Press releases and media coverage

While cracked walls, uneven floors and jammed doors and windows can all be visible signs of potential problems with foundation ground, homeowners often initially call upon trades people to help restore their home to its original condition. It is during this process of inspecting and fixing these issues that ground engineering specialist, Mainmark, may be called in.

If your home has compromised structural integrity it will likely be most evident when trying to sell – and it may fetch a significantly lower price because of it.

Speaking to West Real Estate, Mainmark Ground Engineering Head of Sales Australia and New Zealand Steve Piscetek said while Western Australia had a relatively healthy building sector, structural damage did occur for a number of reasons.

James O’Grady, Business Development Manager at Mainmark Ground Engineering offers his advice on spotting signs of subsidence and ways to minimise downtime when addressing them.

The current drought in Auckland is a far cry from its renowned rainy weather. The city endured a record-breaking 29 days of rain in August last year, preventing the ground from drying out, and now the extreme heat has caused soil to dry to an excess, resulting in ground subsidence.

Some concerned Sydneysiders have noticed cracks emerge in their homes as the drought continues to bite in the city, with one firm reporting inquiries into the issue doubled over summer.

There are many areas of practice for engineers and while specialisation begins at university, with students choosing the type of degree to undertake, professional direction often becomes clearer through on-the-job experience.

FOLLOWING EXTENSIVE testing and field trials, Mainmark Ground Engineering has introduced what it believes the first commercially viable, non-invasive ground improvement and liquefaction mitigation technique that can be applied beneath existing structures.

With courtesy of DEMM Magazine www.demm.co.nz.

How ground engineering can make your home earthquake ready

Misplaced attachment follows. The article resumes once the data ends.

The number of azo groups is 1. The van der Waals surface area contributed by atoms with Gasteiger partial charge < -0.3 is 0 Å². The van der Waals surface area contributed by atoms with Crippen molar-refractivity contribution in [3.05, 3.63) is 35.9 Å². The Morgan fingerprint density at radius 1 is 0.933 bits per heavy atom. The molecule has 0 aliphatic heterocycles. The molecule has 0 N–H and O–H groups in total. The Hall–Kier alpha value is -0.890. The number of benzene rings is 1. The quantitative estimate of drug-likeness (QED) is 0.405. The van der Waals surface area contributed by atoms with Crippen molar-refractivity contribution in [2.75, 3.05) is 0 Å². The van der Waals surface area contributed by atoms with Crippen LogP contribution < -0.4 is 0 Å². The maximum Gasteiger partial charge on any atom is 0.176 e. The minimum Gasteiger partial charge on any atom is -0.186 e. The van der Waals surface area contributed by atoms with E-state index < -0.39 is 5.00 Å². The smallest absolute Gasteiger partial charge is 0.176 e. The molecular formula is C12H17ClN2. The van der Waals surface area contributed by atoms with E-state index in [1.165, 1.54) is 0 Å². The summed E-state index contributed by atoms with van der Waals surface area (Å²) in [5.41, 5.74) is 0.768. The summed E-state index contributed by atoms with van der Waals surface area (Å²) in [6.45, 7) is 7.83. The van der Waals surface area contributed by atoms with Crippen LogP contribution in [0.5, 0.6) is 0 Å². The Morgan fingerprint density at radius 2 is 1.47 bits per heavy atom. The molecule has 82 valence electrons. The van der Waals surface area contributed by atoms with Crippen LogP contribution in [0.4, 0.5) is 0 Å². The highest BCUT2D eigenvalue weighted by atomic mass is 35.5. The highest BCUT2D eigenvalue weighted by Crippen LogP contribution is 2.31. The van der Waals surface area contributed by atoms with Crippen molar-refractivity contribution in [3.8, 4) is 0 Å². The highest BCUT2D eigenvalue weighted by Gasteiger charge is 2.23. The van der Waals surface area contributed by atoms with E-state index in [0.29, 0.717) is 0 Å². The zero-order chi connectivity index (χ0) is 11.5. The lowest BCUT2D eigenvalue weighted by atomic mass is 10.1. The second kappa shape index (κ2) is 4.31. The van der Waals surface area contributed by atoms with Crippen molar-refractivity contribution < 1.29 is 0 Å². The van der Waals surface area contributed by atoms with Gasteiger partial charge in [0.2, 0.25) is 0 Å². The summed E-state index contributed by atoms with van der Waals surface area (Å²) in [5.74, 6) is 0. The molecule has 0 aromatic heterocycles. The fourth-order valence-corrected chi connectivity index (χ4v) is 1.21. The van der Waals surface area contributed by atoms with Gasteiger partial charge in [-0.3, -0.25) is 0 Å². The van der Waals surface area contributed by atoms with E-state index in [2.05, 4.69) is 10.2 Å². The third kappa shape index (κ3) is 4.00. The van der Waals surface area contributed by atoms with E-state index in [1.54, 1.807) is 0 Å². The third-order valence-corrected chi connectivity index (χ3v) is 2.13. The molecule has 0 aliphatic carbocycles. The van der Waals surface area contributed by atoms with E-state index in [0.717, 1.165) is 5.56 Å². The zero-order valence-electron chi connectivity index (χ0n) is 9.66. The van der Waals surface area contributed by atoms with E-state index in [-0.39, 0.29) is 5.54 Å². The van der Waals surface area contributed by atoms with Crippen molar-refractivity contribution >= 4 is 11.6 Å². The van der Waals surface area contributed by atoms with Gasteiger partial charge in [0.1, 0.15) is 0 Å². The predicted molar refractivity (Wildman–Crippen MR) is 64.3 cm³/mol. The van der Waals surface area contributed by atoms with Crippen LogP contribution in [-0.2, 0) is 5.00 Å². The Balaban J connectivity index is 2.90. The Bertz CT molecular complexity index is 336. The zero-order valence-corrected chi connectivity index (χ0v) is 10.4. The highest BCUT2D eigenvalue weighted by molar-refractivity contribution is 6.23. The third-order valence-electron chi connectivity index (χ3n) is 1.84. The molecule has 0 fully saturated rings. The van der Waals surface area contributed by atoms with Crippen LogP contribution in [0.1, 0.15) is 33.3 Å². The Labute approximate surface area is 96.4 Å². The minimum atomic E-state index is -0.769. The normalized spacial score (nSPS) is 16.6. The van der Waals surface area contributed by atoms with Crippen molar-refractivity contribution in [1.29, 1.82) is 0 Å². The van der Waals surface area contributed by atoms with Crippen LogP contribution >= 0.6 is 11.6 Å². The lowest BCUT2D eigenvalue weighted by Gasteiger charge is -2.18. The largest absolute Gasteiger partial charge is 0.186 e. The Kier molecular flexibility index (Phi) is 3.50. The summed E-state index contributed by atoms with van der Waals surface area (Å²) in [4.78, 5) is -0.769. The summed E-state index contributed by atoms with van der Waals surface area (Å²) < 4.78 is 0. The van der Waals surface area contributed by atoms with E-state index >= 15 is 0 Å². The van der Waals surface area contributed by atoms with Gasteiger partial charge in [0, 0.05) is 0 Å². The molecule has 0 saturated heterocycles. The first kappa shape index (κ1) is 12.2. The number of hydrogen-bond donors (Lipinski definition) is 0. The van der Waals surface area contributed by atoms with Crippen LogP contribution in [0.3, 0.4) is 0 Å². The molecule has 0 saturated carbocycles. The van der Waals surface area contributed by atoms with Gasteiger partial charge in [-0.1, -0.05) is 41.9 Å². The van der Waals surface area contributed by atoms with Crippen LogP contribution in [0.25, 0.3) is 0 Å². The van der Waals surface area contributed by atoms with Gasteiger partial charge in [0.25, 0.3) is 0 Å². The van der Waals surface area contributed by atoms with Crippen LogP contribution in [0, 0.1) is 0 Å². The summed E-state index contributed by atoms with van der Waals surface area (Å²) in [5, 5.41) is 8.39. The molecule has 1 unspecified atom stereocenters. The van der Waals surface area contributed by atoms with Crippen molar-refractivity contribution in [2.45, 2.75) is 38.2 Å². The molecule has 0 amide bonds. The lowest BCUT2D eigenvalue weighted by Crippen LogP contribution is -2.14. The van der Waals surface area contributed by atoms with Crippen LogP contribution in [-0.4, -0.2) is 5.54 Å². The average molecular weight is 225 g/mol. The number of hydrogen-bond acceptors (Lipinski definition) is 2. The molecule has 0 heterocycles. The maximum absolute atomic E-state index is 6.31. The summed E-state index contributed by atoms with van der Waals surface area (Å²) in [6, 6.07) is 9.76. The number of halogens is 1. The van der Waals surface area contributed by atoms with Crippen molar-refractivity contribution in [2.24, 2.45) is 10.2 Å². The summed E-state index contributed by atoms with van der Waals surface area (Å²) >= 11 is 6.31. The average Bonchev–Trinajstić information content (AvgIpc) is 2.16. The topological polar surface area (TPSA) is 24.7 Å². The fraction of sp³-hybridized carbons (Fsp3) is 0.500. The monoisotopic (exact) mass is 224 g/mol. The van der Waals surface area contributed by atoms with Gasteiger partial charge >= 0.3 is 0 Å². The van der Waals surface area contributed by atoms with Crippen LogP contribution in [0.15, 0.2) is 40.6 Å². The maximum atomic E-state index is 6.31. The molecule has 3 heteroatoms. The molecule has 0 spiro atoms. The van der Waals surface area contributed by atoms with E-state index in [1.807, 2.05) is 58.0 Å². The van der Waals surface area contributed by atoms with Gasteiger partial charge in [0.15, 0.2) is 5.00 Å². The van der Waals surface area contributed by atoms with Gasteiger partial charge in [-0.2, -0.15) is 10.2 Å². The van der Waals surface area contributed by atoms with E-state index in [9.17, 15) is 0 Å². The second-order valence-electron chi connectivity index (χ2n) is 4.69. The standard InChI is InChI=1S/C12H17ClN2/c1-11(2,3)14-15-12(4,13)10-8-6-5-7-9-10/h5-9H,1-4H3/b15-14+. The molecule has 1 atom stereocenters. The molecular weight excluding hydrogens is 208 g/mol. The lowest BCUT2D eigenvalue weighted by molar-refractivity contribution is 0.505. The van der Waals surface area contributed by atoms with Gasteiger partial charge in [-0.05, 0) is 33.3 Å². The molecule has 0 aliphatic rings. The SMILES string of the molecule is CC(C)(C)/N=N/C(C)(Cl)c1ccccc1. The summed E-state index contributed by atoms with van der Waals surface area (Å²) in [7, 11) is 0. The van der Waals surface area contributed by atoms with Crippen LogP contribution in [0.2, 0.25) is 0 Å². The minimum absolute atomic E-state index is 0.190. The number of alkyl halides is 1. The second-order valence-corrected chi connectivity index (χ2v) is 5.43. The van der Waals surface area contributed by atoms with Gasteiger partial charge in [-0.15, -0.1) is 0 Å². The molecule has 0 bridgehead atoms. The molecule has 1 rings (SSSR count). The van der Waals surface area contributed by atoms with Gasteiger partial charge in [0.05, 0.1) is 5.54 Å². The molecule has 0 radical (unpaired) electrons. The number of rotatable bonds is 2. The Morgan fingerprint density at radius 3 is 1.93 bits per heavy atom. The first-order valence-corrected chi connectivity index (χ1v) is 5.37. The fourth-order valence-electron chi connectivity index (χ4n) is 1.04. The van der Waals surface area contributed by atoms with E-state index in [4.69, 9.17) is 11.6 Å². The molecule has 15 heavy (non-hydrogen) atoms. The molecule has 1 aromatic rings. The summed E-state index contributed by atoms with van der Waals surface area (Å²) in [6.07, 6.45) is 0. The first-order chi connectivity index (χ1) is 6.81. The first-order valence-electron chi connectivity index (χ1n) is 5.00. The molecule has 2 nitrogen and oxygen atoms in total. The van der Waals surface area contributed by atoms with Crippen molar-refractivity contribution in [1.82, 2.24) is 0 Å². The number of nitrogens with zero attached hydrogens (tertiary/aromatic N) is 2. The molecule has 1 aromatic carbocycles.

The devastation caused by seismic events in New Zealand over the past decade has provided greater understanding around the interaction between buildings structures and soil during an earthquake.

The magnitude 6.3 earthquake that struck Christchurch in February 2011 caused tragic loss of life and immense damage to buildings, roads and infrastructure. More than 7000 homes were ‘red zoned’, meaning the ground they were built on was considered too high risk for repairing or rebuilding.

Following extensive testing and field trials, Mainmark Ground Engineering has introduced the first commercially viable, non-invasive ground improvement and liquefaction mitigation technique that can be applied beneath existing structures

Following extensive testing and field trials, Mainmark Ground Engineering has marketed what it says is the first commercially viable, non-invasive ground improvement and liquefaction mitigation technique that can be applied beneath existing structures.

Mainmark Ground Engineering is introducing Terefirm, a non-invasive soil densification and liquefaction mitigation technique for existing structures.

Following testing and field trials, Mainmark has rolled out the first commerciallyviable, non-invasive ground improvement and liquefaction mitigation technique that can be applied beneath existing structures.